Confused By Conflicting Health Articles? Read This.

“Click on that link in a popular article to go to the original study described. Scroll through it to check for conflicts of interest. Think about which side the money is on. Then decide for yourself what to believe.”

This quote nicely sums up a huge issue that plays out every day in the media. Flip on the news or scroll through your favorite news site, and you’re apt to be assaulted with headlines like:

Very hot drinks are ‘probably carcinogenic’

Coffee May Protect Against Cancer, W.H.O. Concludes

Holy Cow! Study Suggests Milk Is Bad For Bones, Heart. Has The Medical Establishment Lied To Us?

Whole Milk And Full-Fat Dairy May Help You Maintain Weight, Reduce Diabetes Risk

10 Reasons To Stop Eating Red Meat

Why red meat can be GOOD for your health: After days of dire cancer warnings, take comfort in this expert analysis

And those are just a handful of conflicting articles, often posted within days of each other. It’s enough to make anyone throw up their hands in frustration. For a country that is so obsessed with health and wellness, we’re not making it particularly easy on ourselves to actually be healthy. And flooding the news with confusing articles is basically giving people an out in terms of adopting a healthier lifestyle. Everyone is all like…

…so instead of trying to figure out which of the studies to believe, it’s far easier to continue business as usual. And by business, I mean eating what you’ve always eaten, and doing (or not doing) what you’ve always done (or not done). Because the familiar is easier, more comfortable, and less confusing.

I think there are a few factors at play here, so let’s dive in.

  1. Digital media companies need clicks in order to make money. If there’s a hot new study released, every outlet jumps on the bandwagon, not wanting to miss out on people searching for and reading about the latest and greatest health news. This rush to publish can oftentimes mean that journalists don’t have time to do their due diligence, and rather jump into reporting what could very well have been a faulty study to begin with, or one funded by a special interest group.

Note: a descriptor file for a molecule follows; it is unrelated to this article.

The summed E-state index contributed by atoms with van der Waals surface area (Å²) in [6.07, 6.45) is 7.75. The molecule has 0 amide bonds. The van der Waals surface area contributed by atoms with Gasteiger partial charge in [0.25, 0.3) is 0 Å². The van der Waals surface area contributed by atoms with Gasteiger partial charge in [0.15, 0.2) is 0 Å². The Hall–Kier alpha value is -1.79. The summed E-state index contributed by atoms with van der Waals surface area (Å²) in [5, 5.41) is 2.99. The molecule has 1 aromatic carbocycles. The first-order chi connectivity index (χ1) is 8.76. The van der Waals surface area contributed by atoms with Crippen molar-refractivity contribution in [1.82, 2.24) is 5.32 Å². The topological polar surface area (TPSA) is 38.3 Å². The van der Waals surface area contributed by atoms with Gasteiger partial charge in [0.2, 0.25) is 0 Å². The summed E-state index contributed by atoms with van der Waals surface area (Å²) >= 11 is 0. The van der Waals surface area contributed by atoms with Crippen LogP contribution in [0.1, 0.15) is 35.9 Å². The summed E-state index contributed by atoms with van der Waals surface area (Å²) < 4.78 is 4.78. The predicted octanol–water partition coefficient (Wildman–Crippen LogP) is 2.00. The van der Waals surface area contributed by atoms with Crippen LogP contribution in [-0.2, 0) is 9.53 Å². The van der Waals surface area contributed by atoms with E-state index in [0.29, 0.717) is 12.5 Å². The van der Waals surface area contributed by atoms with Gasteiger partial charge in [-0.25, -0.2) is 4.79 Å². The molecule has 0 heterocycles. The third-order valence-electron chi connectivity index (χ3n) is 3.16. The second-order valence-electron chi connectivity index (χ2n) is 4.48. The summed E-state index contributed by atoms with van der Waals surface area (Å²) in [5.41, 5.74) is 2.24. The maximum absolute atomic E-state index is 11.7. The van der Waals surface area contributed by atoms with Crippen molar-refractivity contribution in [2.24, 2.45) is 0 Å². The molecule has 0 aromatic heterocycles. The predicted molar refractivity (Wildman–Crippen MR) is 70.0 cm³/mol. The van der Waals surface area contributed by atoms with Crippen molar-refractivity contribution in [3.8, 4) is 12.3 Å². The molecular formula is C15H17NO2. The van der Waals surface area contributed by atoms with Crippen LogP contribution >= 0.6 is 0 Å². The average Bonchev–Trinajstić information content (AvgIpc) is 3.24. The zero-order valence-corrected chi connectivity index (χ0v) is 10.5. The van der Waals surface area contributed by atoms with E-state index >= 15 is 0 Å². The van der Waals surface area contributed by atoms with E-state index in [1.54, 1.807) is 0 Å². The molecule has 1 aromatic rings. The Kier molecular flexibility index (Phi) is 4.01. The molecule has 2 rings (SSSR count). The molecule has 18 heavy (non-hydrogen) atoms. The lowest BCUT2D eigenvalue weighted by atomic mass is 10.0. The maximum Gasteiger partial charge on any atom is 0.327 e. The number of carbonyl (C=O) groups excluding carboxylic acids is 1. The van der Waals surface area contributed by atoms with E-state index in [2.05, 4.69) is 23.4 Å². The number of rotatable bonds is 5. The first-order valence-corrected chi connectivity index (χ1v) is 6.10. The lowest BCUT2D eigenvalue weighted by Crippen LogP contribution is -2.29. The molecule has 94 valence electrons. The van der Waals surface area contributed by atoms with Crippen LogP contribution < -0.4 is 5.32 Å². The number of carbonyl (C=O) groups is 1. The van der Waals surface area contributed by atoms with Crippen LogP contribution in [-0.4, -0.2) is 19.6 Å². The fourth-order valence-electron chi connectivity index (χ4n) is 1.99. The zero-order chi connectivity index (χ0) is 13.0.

2. Researchers need money to keep their labs open. Since fruit and vegetable research isn’t particularly sexy or lucrative, oftentimes big agriculture (and their big wallets) will approach researchers and pay huge sums of money for them to conduct a study on their product. This could be the milk lobby, the meat lobby, the egg industry, high-fructose corn syrup producers, or the soda industry.
  3. The most sensible diet plan, AKA the Michael Pollan school of thought (Eat food. Not too much. Mostly plants.), doesn’t appeal to many people. People want a quick fix, a lifehack, or a hot new diet that will get them results, oftentimes without getting to the root of the problem. Anyone can lose 10 lbs in 2 weeks…seriously, it’s just a matter of reducing carbs and “losing” water weight. But losing actual fat while building muscle, and maintaining said weight loss and muscle gain? That takes good old fashioned hard work…something that isn’t glamorous or cool or trendy, but is damn effective.

I understand that this is merely skimming the surface of an incredibly pervasive issue in this country, but it’s a start. It’s important to never be a follower in life, and to always think critically. When presented with a miraculous new superfood, or an article that says you need to drink whole milk to be healthy, or a diet plan that claims you can lose 20 lbs while eating bacon for breakfast, lunch, and dinner…just hit the pause button for a minute. Think about who funded the study. Think about who stands to gain the most financially from you purchasing the product that is being recommended. And think about your overall health.

Be your own advocate! Sure, I am a proponent for eating a plant-based diet for ethical, environmental, and health reasons, but I’d never dream of imposing this diet on someone else. Everyone should be entitled to do their own research, experiment with different ways of eating and moving that feel good for them, and make their own decisions. It’s my sincere hope that anyone struggling with diet, nutrition, and weight is able to make peace with themselves and with their eating habits. When in doubt, remember the KISS principle — Keep It Simple, Stupid! If something seems too good to be true, it probably is. Companies can create new products and the media can tout groundbreaking research until the cows come home, but the easiest way is always going to be the best way:

Eat food. Not too much. Mostly plants. Oh, and move your body, of course! But weight loss truly is 80% diet, 20% exercise. If you’re solely exercising to lose weight, we need to have a chat. 🙂

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